This study examined parenting as a function of child medical risks at birth and parental genotype (dopamine D4 receptor; DRD4). Our hypothesis was that the relation between child risks and later maternal sensitivity would depend on the presence/absence of a genetic variant in the mothers, thus revealing a gene by environment interaction (GXE). Risk at birth was defined by combining risk indices of children's gestational age at birth, birth weight, and admission to the neonatal intensive care unit. The DRD4-III 7-repeat allele was chosen as a relevant genotype as it was recently shown to moderate the effect of environmental stress on parental sensitivity. Mothers of 104 twin pairs provided DNA samples and were observed with their children in a laboratory play session when the children were 3.5 years old. Results indicate that higher levels of risk at birth were associated with less sensitive parenting only among mothers carrying the 7-repeat allele, but not among mothers carrying shorter alleles. Moreover, mothers who are carriers of the 7-repeat allele and whose children scored low on the risk index were observed to have the highest levels of sensitivity. These findings provide evidence for the interactive effects of genes and environment (in this study, children born at higher risk) on parenting, and are consistent with a genetic differential susceptibility model of parenting by demonstrating that some parents are inherently more susceptible to environmental influences, both good and bad, than are others.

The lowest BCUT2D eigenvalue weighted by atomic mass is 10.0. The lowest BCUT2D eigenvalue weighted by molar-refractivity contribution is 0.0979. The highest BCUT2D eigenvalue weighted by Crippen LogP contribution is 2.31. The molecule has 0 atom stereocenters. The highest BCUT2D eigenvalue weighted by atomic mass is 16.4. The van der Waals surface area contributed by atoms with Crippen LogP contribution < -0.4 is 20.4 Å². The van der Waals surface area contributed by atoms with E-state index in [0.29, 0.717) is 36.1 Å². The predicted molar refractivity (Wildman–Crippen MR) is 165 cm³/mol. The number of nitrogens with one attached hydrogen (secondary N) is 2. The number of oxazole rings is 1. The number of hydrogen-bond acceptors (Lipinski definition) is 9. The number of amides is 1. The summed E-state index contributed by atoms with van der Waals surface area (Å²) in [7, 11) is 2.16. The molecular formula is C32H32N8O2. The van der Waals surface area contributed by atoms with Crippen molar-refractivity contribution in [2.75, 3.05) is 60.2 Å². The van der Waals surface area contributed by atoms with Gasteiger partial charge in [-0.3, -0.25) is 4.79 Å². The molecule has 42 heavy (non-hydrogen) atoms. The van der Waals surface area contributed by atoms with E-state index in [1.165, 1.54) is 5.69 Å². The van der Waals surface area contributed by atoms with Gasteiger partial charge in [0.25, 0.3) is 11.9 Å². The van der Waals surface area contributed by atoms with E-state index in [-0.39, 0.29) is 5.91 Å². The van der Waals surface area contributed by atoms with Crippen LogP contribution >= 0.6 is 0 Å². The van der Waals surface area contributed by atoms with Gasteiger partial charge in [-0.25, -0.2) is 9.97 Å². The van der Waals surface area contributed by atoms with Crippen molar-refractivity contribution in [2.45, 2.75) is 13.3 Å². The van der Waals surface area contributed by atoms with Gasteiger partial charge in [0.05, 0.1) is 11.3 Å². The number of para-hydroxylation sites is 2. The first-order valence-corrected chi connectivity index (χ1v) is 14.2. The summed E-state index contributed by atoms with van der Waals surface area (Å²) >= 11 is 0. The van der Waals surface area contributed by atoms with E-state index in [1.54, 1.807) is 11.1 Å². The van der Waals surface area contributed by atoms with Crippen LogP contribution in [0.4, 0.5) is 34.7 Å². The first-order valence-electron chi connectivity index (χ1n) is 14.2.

Introduction